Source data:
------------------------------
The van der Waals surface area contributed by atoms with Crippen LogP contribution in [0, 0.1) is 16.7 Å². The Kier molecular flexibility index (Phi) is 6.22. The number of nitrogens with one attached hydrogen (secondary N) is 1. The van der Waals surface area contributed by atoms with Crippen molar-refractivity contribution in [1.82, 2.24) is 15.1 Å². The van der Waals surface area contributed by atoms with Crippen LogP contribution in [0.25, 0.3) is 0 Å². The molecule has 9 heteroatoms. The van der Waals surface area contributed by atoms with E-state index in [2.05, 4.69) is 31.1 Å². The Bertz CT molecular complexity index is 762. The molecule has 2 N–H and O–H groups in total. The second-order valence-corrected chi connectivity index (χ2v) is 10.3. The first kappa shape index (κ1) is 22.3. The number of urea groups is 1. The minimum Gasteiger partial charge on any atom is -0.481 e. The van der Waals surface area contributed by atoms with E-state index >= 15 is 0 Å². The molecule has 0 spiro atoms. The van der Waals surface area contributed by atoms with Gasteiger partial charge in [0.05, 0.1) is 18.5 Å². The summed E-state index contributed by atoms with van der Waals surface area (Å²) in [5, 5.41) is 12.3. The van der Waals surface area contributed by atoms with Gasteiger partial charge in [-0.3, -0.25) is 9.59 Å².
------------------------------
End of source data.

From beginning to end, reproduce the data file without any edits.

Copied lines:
The van der Waals surface area contributed by atoms with Crippen LogP contribution in [0, 0.1) is 16.7 Å². The Kier molecular flexibility index (Phi) is 6.22. The number of nitrogens with one attached hydrogen (secondary N) is 1. The van der Waals surface area contributed by atoms with Crippen molar-refractivity contribution in [1.82, 2.24) is 15.1 Å². The van der Waals surface area contributed by atoms with Crippen LogP contribution in [0.25, 0.3) is 0 Å². The molecule has 9 heteroatoms. The van der Waals surface area contributed by atoms with E-state index in [2.05, 4.69) is 31.1 Å². The Bertz CT molecular complexity index is 762. The molecule has 2 N–H and O–H groups in total. The second-order valence-corrected chi connectivity index (χ2v) is 10.3. The first kappa shape index (κ1) is 22.3. The number of urea groups is 1. The minimum Gasteiger partial charge on any atom is -0.481 e. The van der Waals surface area contributed by atoms with E-state index >= 15 is 0 Å². The molecule has 0 spiro atoms. The van der Waals surface area contributed by atoms with Gasteiger partial charge in [0.05, 0.1) is 18.5 Å². The summed E-state index contributed by atoms with van der Waals surface area (Å²) in [5, 5.41) is 12.3. The van der Waals surface area contributed by atoms with Gasteiger partial charge in [-0.3, -0.25) is 9.59 Å².